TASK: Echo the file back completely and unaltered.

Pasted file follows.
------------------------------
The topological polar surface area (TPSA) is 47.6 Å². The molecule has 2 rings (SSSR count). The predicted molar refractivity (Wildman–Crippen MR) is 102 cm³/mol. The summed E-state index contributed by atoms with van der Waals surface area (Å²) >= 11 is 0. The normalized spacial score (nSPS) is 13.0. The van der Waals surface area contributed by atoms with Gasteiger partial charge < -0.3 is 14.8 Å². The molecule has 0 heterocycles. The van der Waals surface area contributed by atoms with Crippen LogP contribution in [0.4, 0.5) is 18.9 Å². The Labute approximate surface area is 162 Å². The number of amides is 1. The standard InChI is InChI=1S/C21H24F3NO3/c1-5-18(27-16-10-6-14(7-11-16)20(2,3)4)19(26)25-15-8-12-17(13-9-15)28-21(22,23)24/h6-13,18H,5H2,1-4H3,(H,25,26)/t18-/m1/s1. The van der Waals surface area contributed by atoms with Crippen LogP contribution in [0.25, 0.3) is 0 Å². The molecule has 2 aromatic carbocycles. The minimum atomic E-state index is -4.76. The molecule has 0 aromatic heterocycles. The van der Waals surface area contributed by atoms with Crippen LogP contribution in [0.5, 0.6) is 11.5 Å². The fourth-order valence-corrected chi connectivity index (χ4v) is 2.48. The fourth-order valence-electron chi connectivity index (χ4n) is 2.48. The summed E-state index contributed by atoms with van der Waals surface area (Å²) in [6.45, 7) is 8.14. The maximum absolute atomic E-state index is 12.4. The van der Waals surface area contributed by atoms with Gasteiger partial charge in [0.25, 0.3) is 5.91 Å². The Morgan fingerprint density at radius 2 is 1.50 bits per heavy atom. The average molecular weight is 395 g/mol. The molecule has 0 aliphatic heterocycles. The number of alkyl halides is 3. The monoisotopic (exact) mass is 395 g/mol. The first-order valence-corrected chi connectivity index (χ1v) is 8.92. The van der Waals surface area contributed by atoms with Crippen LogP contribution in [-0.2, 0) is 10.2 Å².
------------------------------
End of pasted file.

The topological polar surface area (TPSA) is 47.6 Å². The molecule has 2 rings (SSSR count). The predicted molar refractivity (Wildman–Crippen MR) is 102 cm³/mol. The summed E-state index contributed by atoms with van der Waals surface area (Å²) >= 11 is 0. The normalized spacial score (nSPS) is 13.0. The van der Waals surface area contributed by atoms with Gasteiger partial charge < -0.3 is 14.8 Å². The molecule has 0 heterocycles. The van der Waals surface area contributed by atoms with Crippen LogP contribution in [0.4, 0.5) is 18.9 Å². The Labute approximate surface area is 162 Å². The number of amides is 1. The standard InChI is InChI=1S/C21H24F3NO3/c1-5-18(27-16-10-6-14(7-11-16)20(2,3)4)19(26)25-15-8-12-17(13-9-15)28-21(22,23)24/h6-13,18H,5H2,1-4H3,(H,25,26)/t18-/m1/s1. The van der Waals surface area contributed by atoms with Crippen LogP contribution in [0.25, 0.3) is 0 Å². The molecule has 2 aromatic carbocycles. The minimum atomic E-state index is -4.76. The molecule has 0 aromatic heterocycles. The van der Waals surface area contributed by atoms with Crippen LogP contribution in [0.5, 0.6) is 11.5 Å². The fourth-order valence-corrected chi connectivity index (χ4v) is 2.48. The fourth-order valence-electron chi connectivity index (χ4n) is 2.48. The summed E-state index contributed by atoms with van der Waals surface area (Å²) in [6.45, 7) is 8.14. The maximum absolute atomic E-state index is 12.4. The van der Waals surface area contributed by atoms with Gasteiger partial charge in [0.25, 0.3) is 5.91 Å². The Morgan fingerprint density at radius 2 is 1.50 bits per heavy atom. The average molecular weight is 395 g/mol. The molecule has 0 aliphatic heterocycles. The number of alkyl halides is 3. The monoisotopic (exact) mass is 395 g/mol. The first-order valence-corrected chi connectivity index (χ1v) is 8.92. The van der Waals surface area contributed by atoms with Crippen LogP contribution in [-0.2, 0) is 10.2 Å².